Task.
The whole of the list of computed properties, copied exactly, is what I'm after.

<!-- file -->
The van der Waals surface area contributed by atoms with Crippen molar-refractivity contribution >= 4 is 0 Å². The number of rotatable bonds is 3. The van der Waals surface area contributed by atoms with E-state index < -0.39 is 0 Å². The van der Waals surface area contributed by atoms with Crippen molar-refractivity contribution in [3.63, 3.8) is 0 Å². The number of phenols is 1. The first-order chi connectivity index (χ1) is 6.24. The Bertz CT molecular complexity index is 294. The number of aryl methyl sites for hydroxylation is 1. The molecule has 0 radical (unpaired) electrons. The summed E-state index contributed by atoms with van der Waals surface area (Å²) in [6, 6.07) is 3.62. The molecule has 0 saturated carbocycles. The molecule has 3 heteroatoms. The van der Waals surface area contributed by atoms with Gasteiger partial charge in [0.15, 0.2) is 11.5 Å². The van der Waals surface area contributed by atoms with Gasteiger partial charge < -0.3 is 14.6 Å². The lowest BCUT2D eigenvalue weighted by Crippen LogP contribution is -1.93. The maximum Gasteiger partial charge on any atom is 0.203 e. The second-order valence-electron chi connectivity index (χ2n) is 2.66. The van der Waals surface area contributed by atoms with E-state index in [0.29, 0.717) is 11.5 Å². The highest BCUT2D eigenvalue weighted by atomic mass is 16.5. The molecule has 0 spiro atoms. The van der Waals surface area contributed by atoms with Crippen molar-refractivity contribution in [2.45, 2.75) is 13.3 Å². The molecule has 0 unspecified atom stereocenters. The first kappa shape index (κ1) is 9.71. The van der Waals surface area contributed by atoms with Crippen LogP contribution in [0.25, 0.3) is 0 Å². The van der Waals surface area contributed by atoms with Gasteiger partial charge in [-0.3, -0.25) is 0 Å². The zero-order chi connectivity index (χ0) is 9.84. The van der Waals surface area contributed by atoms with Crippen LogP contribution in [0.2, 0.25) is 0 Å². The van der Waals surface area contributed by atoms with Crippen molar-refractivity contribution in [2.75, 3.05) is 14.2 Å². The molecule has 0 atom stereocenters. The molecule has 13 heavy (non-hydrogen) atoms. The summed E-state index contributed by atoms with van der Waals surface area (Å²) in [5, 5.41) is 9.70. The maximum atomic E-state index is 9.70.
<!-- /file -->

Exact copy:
The van der Waals surface area contributed by atoms with Crippen molar-refractivity contribution >= 4 is 0 Å². The number of rotatable bonds is 3. The van der Waals surface area contributed by atoms with E-state index < -0.39 is 0 Å². The van der Waals surface area contributed by atoms with Crippen molar-refractivity contribution in [3.63, 3.8) is 0 Å². The number of phenols is 1. The first-order chi connectivity index (χ1) is 6.24. The Bertz CT molecular complexity index is 294. The number of aryl methyl sites for hydroxylation is 1. The molecule has 0 radical (unpaired) electrons. The summed E-state index contributed by atoms with van der Waals surface area (Å²) in [6, 6.07) is 3.62. The molecule has 0 saturated carbocycles. The molecule has 3 heteroatoms. The van der Waals surface area contributed by atoms with Gasteiger partial charge in [0.15, 0.2) is 11.5 Å². The van der Waals surface area contributed by atoms with Gasteiger partial charge < -0.3 is 14.6 Å². The lowest BCUT2D eigenvalue weighted by Crippen LogP contribution is -1.93. The maximum Gasteiger partial charge on any atom is 0.203 e. The second-order valence-electron chi connectivity index (χ2n) is 2.66. The van der Waals surface area contributed by atoms with E-state index in [0.29, 0.717) is 11.5 Å². The highest BCUT2D eigenvalue weighted by atomic mass is 16.5. The molecule has 0 spiro atoms. The van der Waals surface area contributed by atoms with Crippen molar-refractivity contribution in [2.45, 2.75) is 13.3 Å². The molecule has 0 unspecified atom stereocenters. The first kappa shape index (κ1) is 9.71. The van der Waals surface area contributed by atoms with Crippen LogP contribution in [0.25, 0.3) is 0 Å². The van der Waals surface area contributed by atoms with Gasteiger partial charge in [-0.3, -0.25) is 0 Å². The zero-order chi connectivity index (χ0) is 9.84. The van der Waals surface area contributed by atoms with Crippen LogP contribution in [0.2, 0.25) is 0 Å². The van der Waals surface area contributed by atoms with Crippen molar-refractivity contribution in [2.75, 3.05) is 14.2 Å². The molecule has 0 atom stereocenters. The molecule has 13 heavy (non-hydrogen) atoms. The summed E-state index contributed by atoms with van der Waals surface area (Å²) in [5, 5.41) is 9.70. The maximum atomic E-state index is 9.70.